Jonathan Demme’s The Manchurian Candidate is an entertaining, politically topical movie with good performances by Denzel Washington and Meryl Streep and an intriguing though uneven performance by Liev Schreiber.  (There are strong supporting performances by Jeffrey Wright as a fellow soldier, Kimberly Elise as a store clerk with a secret, and Jon Voight as a senator.)  The film, about false memory, a grab for political power, and war, is a reinterpretation of Richard Condon’s novel of the same name; and a previous, now classic, film starring Frank Sinatra, Angela Lansbury, and Laurence Harvey had been made decades ago.  Denzel Washington’s character is a man haunted by his time at war, even as he gives speeches celebrating its heroes, one of whom is play by Schreiber.  Streep’s character is calculating, driven, full of energy, and funny in her dedication to do whatever it takes to achieve her purposes.  Streep plays a senator whose son, played by Schreiber, is declared a war hero after his conduct is commended by his commanding officer, played by Washington, a status that is the basis for the son’s political career, a career a large international corporation wants to succeed.  (Streep said that she based her performance on women such as George W. Bush adviser Karen Hughes, whom I heard speak at Borders bookstore in Columbus Circle—Hughes seemed both likable and smart without being honest, sharply condemning of beliefs and gestures she didn’t approve of, and ready to discuss foreign policy with little to say about the education, housing, and monetary needs of ordinary Americans.)  The Manchurian Candidate turns on nightdreams of capture and brainwashing that seem more vivid than the conscious summary each man carries of what took place in battle.  I did not see the earlier film but descriptions I’ve read of it—by Greil Marcus and Tim Dirks, among others—make it sound like a political thriller, a satire, and a tragedy; whereas, Demme’s film is a political drama with some aspects of a mystery thriller and a bit of science fiction.  (The tragedy in the former film was in the total corruption of the mother-son relationship, a corruption that ends when the son murders his mother and stepfather instead of the political candidate he was programmed to assassinate: an awful act, immensely difficult and also necessary—improbable in one way, inevitable in another.)  The Demme film rewrites various aspects of that scenario, adding recent references to international business deals, environmental problems, and other issues of concern, and making Denzel Washington’s character less a witness and more of a protagonist to what goes on, something which takes away from the Liev Schreiber character’s singularity.  The candidate son talks about the rich versus the poor, and how some people are forced to choose between food and medicine, and says that the public is encouraged to feel secure rather than be secure.  The essential personality and mission of Schreiber’s character is at stake, but that is not dramatized enough: that a man could be taken only for his usefulness—his closeness to power, his ability to kill—is horrifying, and says everything about the people who use him, and somehow that is lost in the pursuit of the rituals—the rhetoric, the campaigns—of political power.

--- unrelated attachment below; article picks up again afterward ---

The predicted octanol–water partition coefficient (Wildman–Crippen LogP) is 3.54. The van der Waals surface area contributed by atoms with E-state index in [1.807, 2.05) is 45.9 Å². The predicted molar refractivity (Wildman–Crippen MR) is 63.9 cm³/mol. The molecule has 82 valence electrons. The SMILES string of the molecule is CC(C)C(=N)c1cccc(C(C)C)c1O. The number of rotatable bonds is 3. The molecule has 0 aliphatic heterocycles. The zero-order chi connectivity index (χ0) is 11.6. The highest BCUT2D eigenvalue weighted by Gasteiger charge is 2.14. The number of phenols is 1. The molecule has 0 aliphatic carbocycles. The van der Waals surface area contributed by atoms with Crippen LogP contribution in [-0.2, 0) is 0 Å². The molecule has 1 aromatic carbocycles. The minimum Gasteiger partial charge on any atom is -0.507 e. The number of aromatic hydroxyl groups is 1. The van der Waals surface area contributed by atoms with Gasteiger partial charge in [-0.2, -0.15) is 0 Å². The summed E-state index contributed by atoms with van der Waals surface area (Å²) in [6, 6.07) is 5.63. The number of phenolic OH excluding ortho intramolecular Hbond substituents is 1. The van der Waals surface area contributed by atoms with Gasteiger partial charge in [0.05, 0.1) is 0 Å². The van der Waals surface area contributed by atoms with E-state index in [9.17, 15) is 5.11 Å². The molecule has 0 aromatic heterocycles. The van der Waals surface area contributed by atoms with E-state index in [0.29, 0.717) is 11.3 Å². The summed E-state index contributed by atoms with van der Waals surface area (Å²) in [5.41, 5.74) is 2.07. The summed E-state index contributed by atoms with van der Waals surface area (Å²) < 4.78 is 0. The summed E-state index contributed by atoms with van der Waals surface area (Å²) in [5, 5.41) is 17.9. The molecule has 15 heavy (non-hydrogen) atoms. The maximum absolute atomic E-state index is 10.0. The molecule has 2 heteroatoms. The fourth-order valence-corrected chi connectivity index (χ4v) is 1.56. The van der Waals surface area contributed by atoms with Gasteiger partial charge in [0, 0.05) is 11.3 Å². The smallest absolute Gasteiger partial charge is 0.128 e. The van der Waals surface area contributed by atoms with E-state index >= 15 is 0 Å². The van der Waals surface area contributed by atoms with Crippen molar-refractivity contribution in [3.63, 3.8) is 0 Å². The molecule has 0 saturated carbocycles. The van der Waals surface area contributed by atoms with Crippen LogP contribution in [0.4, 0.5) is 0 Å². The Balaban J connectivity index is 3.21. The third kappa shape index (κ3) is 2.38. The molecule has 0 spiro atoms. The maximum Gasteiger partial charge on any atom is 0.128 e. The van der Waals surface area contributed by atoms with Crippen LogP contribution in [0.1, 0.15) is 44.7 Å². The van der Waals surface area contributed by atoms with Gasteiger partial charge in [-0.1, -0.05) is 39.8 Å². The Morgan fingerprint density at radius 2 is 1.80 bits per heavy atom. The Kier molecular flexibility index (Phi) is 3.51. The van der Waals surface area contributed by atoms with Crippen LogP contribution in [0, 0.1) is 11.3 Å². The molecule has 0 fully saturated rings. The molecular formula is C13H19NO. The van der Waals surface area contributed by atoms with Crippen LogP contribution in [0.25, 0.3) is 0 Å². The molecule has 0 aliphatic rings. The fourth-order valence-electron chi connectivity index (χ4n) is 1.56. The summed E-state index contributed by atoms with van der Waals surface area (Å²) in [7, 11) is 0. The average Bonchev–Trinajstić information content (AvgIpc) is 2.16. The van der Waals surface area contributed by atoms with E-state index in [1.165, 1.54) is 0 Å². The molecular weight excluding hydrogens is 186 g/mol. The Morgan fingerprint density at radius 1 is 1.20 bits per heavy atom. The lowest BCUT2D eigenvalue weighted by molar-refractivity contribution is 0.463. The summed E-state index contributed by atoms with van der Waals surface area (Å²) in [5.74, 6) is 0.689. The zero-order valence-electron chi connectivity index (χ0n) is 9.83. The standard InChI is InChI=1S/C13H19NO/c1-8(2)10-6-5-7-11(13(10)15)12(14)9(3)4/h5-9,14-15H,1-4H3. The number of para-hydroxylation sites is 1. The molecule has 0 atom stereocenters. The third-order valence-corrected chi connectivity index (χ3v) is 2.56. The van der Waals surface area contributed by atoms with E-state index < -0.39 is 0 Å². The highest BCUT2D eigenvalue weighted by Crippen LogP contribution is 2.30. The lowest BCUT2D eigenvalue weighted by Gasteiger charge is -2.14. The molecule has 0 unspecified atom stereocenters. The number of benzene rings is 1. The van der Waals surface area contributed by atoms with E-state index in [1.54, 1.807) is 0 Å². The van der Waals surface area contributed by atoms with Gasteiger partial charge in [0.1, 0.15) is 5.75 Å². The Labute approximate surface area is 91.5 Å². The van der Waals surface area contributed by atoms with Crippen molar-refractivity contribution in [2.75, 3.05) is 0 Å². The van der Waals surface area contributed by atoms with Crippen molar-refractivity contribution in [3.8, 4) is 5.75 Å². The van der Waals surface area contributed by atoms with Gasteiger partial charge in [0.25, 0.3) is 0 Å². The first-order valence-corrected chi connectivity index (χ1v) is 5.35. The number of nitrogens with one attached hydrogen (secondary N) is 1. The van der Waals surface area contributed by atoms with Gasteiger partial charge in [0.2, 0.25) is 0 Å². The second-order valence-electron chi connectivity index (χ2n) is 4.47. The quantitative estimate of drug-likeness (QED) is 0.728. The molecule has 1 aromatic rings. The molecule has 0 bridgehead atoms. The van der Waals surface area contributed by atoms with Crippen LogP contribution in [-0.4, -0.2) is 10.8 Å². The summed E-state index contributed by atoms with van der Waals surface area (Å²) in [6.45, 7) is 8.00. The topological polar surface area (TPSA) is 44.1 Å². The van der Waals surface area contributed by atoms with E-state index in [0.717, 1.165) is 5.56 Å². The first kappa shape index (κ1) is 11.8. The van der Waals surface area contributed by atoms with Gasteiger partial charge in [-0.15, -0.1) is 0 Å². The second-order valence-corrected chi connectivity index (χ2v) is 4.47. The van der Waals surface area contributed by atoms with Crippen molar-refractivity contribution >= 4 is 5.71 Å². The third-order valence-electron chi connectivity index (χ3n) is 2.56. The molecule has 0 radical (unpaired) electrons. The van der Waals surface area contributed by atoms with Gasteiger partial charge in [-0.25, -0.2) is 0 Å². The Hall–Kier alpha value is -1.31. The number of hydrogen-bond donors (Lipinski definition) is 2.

The contemporary world has recently produced two stories involving politicians—and individual character, public perceptions, and the use of power—that I find much more interesting than anything occurring in The Manchurian Candidate, stories involving Assemblyman Roger Green and Governor Jim McGreevey.  To increase the participation of all members of society in determining the direction of society—a participation that may lead to the adoption of new values and projects—is for some people the fulfillment of humane culture; and for others it is a capitulation to forces that may destroy society itself.  People involved in politics, like those involved in the arts, often seek to expand the range of opportunities for themselves and others—they seek to expand freedom; but this can become license, lawlessness.  The powerful, and the impoverished, for different reasons, do not fear the bottom, unlike the middle class that hopes to rise and fears falling, and that lack of fear can lead to recklessness.